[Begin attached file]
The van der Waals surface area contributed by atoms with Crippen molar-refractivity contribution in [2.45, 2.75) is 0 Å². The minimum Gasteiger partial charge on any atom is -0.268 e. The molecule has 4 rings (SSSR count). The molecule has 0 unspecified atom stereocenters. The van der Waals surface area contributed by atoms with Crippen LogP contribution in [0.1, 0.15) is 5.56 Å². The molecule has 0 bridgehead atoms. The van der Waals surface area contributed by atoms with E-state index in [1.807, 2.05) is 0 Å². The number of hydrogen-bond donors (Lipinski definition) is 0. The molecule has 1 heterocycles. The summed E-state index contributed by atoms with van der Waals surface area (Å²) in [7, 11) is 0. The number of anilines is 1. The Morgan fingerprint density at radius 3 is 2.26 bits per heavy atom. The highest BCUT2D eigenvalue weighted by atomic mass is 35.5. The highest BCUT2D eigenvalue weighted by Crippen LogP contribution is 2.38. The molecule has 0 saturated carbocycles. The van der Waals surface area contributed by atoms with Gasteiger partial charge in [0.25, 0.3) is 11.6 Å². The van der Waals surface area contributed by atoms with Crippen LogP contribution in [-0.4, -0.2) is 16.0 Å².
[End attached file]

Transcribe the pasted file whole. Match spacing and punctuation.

The van der Waals surface area contributed by atoms with Crippen molar-refractivity contribution in [2.45, 2.75) is 0 Å². The minimum Gasteiger partial charge on any atom is -0.268 e. The molecule has 4 rings (SSSR count). The molecule has 0 unspecified atom stereocenters. The van der Waals surface area contributed by atoms with Crippen LogP contribution in [0.1, 0.15) is 5.56 Å². The molecule has 0 bridgehead atoms. The van der Waals surface area contributed by atoms with E-state index in [1.807, 2.05) is 0 Å². The number of hydrogen-bond donors (Lipinski definition) is 0. The molecule has 1 heterocycles. The summed E-state index contributed by atoms with van der Waals surface area (Å²) in [7, 11) is 0. The number of anilines is 1. The Morgan fingerprint density at radius 3 is 2.26 bits per heavy atom. The highest BCUT2D eigenvalue weighted by atomic mass is 35.5. The highest BCUT2D eigenvalue weighted by Crippen LogP contribution is 2.38. The molecule has 0 saturated carbocycles. The van der Waals surface area contributed by atoms with Gasteiger partial charge in [0.25, 0.3) is 11.6 Å². The van der Waals surface area contributed by atoms with Crippen LogP contribution in [-0.4, -0.2) is 16.0 Å².